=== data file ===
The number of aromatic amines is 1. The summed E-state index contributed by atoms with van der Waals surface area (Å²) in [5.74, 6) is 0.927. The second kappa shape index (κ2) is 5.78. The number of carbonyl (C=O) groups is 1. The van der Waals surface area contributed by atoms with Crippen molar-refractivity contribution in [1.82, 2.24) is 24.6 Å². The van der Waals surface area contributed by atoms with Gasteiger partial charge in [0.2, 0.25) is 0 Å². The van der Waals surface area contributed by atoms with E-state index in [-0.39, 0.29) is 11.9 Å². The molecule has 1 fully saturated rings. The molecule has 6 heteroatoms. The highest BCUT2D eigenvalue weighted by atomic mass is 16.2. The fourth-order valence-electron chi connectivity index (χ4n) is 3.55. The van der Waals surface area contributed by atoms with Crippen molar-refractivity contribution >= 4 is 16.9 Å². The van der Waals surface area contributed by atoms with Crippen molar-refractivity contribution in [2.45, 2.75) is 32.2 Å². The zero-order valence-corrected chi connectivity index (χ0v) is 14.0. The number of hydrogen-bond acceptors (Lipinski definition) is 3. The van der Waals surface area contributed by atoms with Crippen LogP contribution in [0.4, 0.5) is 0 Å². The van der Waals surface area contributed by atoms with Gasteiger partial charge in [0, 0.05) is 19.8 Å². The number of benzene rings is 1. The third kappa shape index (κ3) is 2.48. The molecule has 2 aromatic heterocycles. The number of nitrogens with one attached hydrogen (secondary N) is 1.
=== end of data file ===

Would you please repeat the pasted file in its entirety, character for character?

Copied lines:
The number of aromatic amines is 1. The summed E-state index contributed by atoms with van der Waals surface area (Å²) in [5.74, 6) is 0.927. The second kappa shape index (κ2) is 5.78. The number of carbonyl (C=O) groups is 1. The van der Waals surface area contributed by atoms with Crippen molar-refractivity contribution in [1.82, 2.24) is 24.6 Å². The van der Waals surface area contributed by atoms with Gasteiger partial charge in [0.2, 0.25) is 0 Å². The van der Waals surface area contributed by atoms with E-state index in [-0.39, 0.29) is 11.9 Å². The molecule has 1 fully saturated rings. The molecule has 6 heteroatoms. The highest BCUT2D eigenvalue weighted by atomic mass is 16.2. The fourth-order valence-electron chi connectivity index (χ4n) is 3.55. The van der Waals surface area contributed by atoms with Crippen molar-refractivity contribution >= 4 is 16.9 Å². The van der Waals surface area contributed by atoms with Crippen molar-refractivity contribution in [2.45, 2.75) is 32.2 Å². The zero-order valence-corrected chi connectivity index (χ0v) is 14.0. The number of hydrogen-bond acceptors (Lipinski definition) is 3. The van der Waals surface area contributed by atoms with Crippen LogP contribution in [0.4, 0.5) is 0 Å². The van der Waals surface area contributed by atoms with Gasteiger partial charge in [0, 0.05) is 19.8 Å². The number of benzene rings is 1. The third kappa shape index (κ3) is 2.48. The molecule has 2 aromatic heterocycles. The number of nitrogens with one attached hydrogen (secondary N) is 1.